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TAVES Consumer Electronics Show 2015 (Toronto Audio Video Entertainment Show) Report
TAVES Consumer Electronics Show 2015 Show Report 
Toronto Audio Video Entertainment Show Part 4
Report By Rick Becker

 

Back in the hallway I stumbled into a ménage a trois which Sarah Tremblay (formerly with the Montreal show, Son-Image) sorted out for me. Sarah, along with Stephan Ritch is now running Audio Group, which is the Canadian distributor of Grado headphones. She is also the rep for FiiO in Quebec. And Nexus International is the distributor for both FiiO and Audio Alchemy (which I saw, heard and praised in my Saturday coverage of the Best Western rooms.) Consequently, I had the opportunity to briefly listen to both the new wood body Grado Reference Series RS1e and the wood body (with stainless steel cavity) Statement series GS1000e headphones through a FiiO headphone amplifier that was switchable from a line input to the docking station (for a FiiO music server, of course) with variable gain to work with everybody's headphones. The sound of both headphones was excellent, as I've said before, but I prefer the wood body Reference Series and loved the light tan real leather on the headband of the RS1e. Also on display at this table was an Audio Alchemy DPA-1 Stereo digital power amp that was atop an Audio Alchemy headphone/pre-amplifier supplemented with an outboard power supply.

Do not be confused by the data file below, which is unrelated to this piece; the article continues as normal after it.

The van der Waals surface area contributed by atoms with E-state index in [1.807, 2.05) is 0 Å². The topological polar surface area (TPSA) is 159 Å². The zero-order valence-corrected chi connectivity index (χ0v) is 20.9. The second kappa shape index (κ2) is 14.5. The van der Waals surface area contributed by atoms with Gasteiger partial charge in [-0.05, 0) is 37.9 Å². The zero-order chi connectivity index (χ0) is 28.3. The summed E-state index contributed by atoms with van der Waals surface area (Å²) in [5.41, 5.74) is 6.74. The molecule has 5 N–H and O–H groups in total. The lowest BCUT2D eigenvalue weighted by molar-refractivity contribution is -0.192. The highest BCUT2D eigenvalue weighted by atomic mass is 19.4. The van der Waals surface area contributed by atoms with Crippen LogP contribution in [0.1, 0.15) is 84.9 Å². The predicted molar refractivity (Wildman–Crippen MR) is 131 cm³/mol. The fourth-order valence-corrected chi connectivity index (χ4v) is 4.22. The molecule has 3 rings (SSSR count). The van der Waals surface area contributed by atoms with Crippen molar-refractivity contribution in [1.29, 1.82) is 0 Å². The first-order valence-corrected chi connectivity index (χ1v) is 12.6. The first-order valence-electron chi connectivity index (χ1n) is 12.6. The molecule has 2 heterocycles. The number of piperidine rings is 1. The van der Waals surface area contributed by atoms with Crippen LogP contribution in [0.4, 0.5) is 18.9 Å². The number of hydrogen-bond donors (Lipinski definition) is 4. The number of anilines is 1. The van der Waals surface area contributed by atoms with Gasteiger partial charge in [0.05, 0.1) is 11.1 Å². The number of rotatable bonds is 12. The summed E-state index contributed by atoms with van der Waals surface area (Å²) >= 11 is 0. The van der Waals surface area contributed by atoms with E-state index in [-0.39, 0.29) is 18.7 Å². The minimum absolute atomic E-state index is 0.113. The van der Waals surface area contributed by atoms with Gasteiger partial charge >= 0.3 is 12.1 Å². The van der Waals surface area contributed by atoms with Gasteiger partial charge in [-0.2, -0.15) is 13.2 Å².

In an alcove almost out of the flow of migrating attendees, I came upon Trevor Doyle, founder of Massif Audio Design, and Angela Bradfield, who works with him in marketing. We had met socially the night before when I learned that they were both avid bicyclists and we shared stories of our favorite rides. Trevor has spent much of his early adulthood building pool tables for one of the top manufacturers in that business. The philosophy and skills learned there carried over into his life-long passion for music. The good news for audiophiles is that his skill at building custom audio racks far surpasses his ability with a guitar. Like the pool tables he built, you can remove the hardware from the racks and they will still support your gear. (You will probably sleep better if you leave it in place.) Everything is built with solid wood and looking at their work, you will understand the company name. But beyond that, Trevor has a true appreciation for wood that, in other brands, is usually homogenized and given a more commercial look. The grain, texture, coloration and at times even the imperfections of real wood are allowed to show through, becoming a rack with unique character rather than one of many with a common identity. No two audiophile rigs are the same, and no two Massif racks are completely identical. In fact, they are often custom made to accommodate the specific gear of the new owner. The photos, here, tell the story better than words. Later, in the Audio by Mark Jones room, I would see another of their very special creations. In fact, Massif racks appeared in a number of rooms at TAVES, which you can see on their website. Click on the small photos to view the enlargements.